For years I’ve braced myself for a potential foreign attack on the Capitol. I never thought the invaders would be U.S. citizens.

Pro-Trump extremists break the windows of the Capitol building. Photo: Pacific Press/Getty Images

As a child of the 9/11 era, there are a lot of headlines I thought I might eventually see. In the immediate aftermath of the attacks, I thought I might see that a plane had hit the Sears Tower in my hometown of Chicago. After Barack Obama was elected president, I thought I might see that a white supremacist had assassinated him. The only thing that surprises me about a mass shooting is not the act of violence, but a particularly high death toll.

I was not prepared for this.

On a day in which the leadership of the federal…

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The Marvel Cinematic Universe dominates the cultural landscape. Its latest entry shows how it keeps wasting the chance to change it.

Early in 2011's Captain America: The First Avenger, set during the height of World War II, there’s a scene where a skinny little nobody from Brooklyn named Steven Rogers attempts to enlist in the US Army. It’s the sixth time he’s tried, having been previously rejected for his small stature and long history of illnesses. When Steve realizes he might get arrested for falsifying his enlistment documents, he tries to book it, before he’s confronted by a doctor who asks him, point-blank, if he wants to “kill some Nazis.”

After introducing himself as Dr. Abraham Erskine and pressing Steve on…


Mortal Kombat (2021) is a bad movie. One of its side characters saves it from being terrible.

There’s a new Mortal Kombat movie out this weekend. It is not a good movie.

I’m sure that doesn’t come as a surprise to many people; when it comes to cross-media adaptations, video game movies are notoriously and consistently the worst. That’s not to say that there aren’t outliers; I’ve heard good things about Sonic the Hedgehog, Pokémon: Detective Pikachu was surprisingly enjoyable, and if you grit your teeth, Prince of Persia isn’t that rough of a sit. Even the first Mortal Kombat movie makes for a decent enough guilty pleasure. But on the whole, there’s something about that particular…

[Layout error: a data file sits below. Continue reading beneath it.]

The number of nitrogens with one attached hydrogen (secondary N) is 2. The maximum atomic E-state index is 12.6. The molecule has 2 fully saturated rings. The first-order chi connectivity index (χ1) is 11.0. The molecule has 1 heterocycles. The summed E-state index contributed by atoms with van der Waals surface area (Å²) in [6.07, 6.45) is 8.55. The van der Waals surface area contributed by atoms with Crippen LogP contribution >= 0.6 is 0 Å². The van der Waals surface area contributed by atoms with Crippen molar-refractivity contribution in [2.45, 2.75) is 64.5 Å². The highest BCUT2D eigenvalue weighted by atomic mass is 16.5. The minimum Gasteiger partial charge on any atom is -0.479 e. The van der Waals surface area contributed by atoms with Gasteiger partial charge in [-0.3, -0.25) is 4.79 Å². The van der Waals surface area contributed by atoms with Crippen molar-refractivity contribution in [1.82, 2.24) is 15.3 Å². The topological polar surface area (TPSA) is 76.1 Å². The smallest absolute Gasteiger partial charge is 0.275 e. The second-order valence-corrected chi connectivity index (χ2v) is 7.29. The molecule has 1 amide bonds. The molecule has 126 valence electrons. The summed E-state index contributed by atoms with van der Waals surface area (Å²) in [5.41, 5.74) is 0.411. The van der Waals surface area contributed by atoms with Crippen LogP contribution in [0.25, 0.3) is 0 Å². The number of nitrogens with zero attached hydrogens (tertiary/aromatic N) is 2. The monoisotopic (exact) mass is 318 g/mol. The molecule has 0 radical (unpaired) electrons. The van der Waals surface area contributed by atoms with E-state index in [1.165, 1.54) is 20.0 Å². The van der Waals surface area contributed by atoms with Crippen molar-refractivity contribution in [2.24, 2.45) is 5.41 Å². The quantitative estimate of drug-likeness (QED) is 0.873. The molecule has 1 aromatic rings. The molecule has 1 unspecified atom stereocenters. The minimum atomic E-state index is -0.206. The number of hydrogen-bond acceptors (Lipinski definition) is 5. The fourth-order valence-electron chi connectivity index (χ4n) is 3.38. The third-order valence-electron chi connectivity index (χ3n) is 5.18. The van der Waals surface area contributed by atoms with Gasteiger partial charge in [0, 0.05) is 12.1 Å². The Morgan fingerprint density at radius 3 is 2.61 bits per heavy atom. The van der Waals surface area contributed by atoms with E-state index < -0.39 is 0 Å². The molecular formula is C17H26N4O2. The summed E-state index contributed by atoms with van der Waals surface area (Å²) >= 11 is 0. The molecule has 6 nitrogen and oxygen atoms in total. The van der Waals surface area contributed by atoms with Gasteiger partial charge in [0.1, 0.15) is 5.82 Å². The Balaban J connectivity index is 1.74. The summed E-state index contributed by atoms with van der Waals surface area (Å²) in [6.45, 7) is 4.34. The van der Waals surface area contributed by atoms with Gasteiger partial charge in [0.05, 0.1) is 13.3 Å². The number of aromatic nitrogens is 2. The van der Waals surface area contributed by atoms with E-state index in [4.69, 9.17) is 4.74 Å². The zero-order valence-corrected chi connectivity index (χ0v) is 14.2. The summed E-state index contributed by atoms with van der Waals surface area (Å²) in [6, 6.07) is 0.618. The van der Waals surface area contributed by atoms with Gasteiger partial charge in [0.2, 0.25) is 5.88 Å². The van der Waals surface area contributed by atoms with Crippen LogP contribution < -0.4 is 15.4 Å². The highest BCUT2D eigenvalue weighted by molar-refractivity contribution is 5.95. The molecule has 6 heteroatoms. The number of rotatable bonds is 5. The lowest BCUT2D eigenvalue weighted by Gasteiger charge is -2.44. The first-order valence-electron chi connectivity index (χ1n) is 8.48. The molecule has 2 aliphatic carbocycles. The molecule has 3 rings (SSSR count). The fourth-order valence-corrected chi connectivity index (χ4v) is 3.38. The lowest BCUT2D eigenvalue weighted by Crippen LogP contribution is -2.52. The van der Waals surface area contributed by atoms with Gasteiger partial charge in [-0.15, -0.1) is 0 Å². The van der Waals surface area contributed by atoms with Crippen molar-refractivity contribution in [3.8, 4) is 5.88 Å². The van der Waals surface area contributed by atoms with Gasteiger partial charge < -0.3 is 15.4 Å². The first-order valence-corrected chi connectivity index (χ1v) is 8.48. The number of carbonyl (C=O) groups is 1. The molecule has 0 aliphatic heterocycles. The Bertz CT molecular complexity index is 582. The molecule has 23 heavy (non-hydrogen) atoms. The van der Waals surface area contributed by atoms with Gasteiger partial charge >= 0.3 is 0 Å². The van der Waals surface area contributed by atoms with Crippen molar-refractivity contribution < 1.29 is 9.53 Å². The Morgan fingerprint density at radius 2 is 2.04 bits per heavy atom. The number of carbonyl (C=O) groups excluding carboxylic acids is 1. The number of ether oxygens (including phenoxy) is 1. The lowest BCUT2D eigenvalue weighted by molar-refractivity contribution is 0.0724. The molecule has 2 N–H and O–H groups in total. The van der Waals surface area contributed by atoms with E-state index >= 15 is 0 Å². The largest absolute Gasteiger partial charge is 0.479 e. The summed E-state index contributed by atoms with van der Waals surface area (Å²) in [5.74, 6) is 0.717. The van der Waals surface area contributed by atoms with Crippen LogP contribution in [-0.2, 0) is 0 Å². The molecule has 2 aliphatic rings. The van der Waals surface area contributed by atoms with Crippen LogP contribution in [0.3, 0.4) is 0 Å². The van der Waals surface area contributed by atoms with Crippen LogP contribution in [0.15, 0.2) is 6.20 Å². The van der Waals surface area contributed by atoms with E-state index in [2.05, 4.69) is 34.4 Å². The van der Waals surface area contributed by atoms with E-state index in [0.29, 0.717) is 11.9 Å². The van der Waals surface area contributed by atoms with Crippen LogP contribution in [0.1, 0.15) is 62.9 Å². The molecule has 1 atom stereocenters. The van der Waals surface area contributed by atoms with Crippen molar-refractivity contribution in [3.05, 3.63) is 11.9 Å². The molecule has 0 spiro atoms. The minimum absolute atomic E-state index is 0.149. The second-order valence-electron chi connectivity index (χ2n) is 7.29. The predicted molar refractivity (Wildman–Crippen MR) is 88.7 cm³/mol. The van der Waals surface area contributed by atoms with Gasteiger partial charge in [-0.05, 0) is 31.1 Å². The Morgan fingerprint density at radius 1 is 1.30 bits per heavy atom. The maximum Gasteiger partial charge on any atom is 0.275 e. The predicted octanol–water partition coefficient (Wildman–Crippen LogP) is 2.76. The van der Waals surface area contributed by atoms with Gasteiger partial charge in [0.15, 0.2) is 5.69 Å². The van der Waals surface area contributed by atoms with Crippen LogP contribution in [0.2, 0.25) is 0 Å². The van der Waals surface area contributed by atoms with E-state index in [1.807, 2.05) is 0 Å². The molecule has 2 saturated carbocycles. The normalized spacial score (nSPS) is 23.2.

Scattered reflections after a painfully long week.

One night when I was a teenager, my eldest brother surprised me by taking me out to get dinner at my favorite restaurant Chi Tung, an Asian fusion joint that’s a staple of Southwest Chicago dining. Considering I only ever ended up at Chi Tung after some major event like a graduation or a baptism, this was a real treat for me, so much so that I didn’t immediately pick up that my brother was being uncharacteristically taciturn during the drive over. …


A begrudging recognition from a totally-unbiased Bulls fan.

I’ve never been prepared to hatewatch a movie more than Space Jam: A New Legacy, for reasons that have everything to do with a fanatical devotion to Michael Jordan and the 90s Chicago Bulls and literally nothing else. Seeing LeBron James in any position that implies an equivalence with Jordan (which is objectively a fair argument, and subjectively blasphemy) gets my blood boiling.*

But after catching the trailer after it dropped this morning, and for the most part the movie looks OK enough if a bit noisy, I found myself briefly and begrudgingly blown away by a shot towards the…